Debt secured by collateral which you choose to surrender in bankruptcy is also wiped out. For example, if you wish to surrender in bankruptcy your car, that debt can be wiped out. On the other hand, if you wish to keep your car, or other security for a secured debt, you generally must continue to pay that debt.

Bankruptcy law provides the debtor with a “fresh start.” To promote this fresh start, bankruptcy law applies state exemption law to allow you to keep certain exempt assets. For example, if you qualify to receive the California exemptions (and not all people do), then home equity in the amount of either $75,000, $100,000 or $175,000 is usually exempt depending upon ones age, status, family size and other factors. Exemption analysis planning is an essential part of any pre-bankruptcy consultation.

A Chapter 13 bankruptcy, which requires a court-approved Chapter 13 Plan requiring a monthly payment to a Chapter 13 Trustee, is often a valuable tool for some debtors. For example, if a debtor is ineligible to file a Chapter 7, because of the means test or other reasons, but still needs to stop collection action, a Chapter 13 may be the answer. A Chapter 13 also enables eligible debtors to cure a mortgage foreclosure, which has not yet gone to sale, by curing mortgage arrearage over the three to five year payment plan. Likewise, for debtors who have too much non-exempt property which they wish to keep, a Chapter 13 will result in stopping collection action and allowing an orderly payment of debts required to be paid, while discharging remaining debts at the completion of the Chapter 13 plan.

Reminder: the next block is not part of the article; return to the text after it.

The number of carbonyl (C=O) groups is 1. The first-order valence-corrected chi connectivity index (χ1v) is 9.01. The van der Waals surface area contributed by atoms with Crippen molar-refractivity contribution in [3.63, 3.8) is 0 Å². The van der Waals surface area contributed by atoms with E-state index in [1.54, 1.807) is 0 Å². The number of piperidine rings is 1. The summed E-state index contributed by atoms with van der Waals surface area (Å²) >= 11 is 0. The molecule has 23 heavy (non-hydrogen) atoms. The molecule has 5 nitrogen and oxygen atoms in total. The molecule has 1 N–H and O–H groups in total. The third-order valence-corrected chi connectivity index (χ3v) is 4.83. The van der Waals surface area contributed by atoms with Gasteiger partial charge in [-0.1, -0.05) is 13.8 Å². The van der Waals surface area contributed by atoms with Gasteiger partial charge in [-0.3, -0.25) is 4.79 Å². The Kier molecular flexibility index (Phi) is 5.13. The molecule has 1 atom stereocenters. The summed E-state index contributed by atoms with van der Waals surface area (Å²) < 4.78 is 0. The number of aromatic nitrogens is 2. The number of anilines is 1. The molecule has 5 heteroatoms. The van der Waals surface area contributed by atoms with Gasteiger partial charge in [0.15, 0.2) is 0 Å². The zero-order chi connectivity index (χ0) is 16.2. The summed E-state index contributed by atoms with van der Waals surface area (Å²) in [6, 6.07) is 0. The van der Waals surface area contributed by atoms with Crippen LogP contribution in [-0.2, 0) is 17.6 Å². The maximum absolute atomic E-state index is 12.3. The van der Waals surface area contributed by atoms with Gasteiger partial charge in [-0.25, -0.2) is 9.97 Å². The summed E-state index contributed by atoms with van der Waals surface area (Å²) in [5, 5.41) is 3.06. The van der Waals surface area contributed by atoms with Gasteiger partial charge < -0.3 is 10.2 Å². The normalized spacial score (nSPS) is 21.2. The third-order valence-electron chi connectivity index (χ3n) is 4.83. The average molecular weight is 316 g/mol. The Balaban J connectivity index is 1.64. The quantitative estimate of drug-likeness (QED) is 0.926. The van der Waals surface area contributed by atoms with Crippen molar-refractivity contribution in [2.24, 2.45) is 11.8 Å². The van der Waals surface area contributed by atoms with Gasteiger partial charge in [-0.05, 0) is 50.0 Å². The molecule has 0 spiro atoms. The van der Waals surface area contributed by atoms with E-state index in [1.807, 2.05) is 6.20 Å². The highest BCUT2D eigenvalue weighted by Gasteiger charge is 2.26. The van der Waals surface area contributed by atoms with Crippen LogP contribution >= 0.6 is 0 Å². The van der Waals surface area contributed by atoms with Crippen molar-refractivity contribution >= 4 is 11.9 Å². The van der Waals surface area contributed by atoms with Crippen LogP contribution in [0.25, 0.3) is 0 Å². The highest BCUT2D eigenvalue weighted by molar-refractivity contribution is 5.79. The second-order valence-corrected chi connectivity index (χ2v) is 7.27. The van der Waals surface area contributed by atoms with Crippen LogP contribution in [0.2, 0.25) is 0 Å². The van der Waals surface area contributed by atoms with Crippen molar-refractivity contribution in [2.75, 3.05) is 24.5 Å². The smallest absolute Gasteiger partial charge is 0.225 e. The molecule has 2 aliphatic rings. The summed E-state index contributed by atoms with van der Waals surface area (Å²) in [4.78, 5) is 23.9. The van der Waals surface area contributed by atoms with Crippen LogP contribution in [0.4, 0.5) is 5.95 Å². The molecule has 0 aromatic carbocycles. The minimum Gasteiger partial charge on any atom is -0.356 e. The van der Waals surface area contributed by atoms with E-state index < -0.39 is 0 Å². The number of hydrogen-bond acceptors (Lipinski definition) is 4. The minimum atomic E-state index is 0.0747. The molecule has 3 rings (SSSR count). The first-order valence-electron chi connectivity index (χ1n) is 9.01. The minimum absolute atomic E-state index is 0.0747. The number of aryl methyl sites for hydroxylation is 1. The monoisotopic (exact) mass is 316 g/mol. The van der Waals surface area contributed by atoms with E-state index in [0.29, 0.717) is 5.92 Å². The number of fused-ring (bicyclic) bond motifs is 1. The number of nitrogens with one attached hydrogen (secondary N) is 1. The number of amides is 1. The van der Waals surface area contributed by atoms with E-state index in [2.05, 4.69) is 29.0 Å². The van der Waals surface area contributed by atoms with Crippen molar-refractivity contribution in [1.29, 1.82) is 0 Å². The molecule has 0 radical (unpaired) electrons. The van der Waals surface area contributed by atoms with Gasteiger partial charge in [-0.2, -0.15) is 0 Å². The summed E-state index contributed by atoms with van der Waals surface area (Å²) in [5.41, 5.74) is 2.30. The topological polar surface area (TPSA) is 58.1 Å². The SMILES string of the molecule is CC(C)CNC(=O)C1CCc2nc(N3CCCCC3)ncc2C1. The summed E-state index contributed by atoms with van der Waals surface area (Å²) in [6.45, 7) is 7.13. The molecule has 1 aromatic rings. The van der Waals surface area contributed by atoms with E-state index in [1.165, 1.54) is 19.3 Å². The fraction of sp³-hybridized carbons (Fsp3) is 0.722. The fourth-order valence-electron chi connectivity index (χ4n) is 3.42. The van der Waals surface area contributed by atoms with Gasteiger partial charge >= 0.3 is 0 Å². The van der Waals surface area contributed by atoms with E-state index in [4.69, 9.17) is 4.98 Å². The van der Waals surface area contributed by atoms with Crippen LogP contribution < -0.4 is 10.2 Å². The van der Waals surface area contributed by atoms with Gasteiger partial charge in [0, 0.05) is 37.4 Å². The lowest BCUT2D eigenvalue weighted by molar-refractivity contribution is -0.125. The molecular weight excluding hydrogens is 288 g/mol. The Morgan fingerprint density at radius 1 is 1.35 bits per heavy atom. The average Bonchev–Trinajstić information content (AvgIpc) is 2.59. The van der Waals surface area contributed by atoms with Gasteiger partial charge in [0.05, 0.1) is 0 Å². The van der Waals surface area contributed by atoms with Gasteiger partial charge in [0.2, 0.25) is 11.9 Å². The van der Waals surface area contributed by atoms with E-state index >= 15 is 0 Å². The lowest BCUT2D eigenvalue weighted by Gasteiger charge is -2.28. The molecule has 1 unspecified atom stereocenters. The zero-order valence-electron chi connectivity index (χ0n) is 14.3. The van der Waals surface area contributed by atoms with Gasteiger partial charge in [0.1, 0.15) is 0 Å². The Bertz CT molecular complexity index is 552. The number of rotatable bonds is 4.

Consideration of the bankruptcy option begins with the free initial consultation in our office with a discussion of your assets, debts, income, expense and other financial considerations. You will then be given a take out questionnaire to detail your assets, debts, income, expense and other financial information. After careful analysis and discussion we will prepare all necessary documents for filing with the court. Under the 2005 Act, a telephonic or internet “credit counseling” with a US Trustee approved agency is required prior to filing bankruptcy. This brief session is arranged by our office. You will also be required to attend a brief hearing here in Redding. You will also be required to complete an approved Debtor Education class also arranged by our office.

From the moment you retain me as your attorney, we will take all creditor calls which you can refer to this office. This relieves you from having to talk directly to sometimes obnoxious collectors.

As you can see, particularly after the enactment of the 2005 Act, bankruptcy issues can be complex. There are many exceptions to most rules. Anyone considering bankruptcy should consult a qualified attorney. Bankruptcy is often a viable option to stop creditor harassment and eliminate debt, but it must be done correctly.

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DISCLAIMER

The general information presented on the website does not constitute the giving of legal advice in your specific case. The law is complex, and the facts of your particular situation may contain exceptions to general rules. You should avail yourself of the option of the free initial consultation to discuss the particular facts in your case. Do not take legal action upon reliance of the information contained in this website without first conferring with a licensed attorney.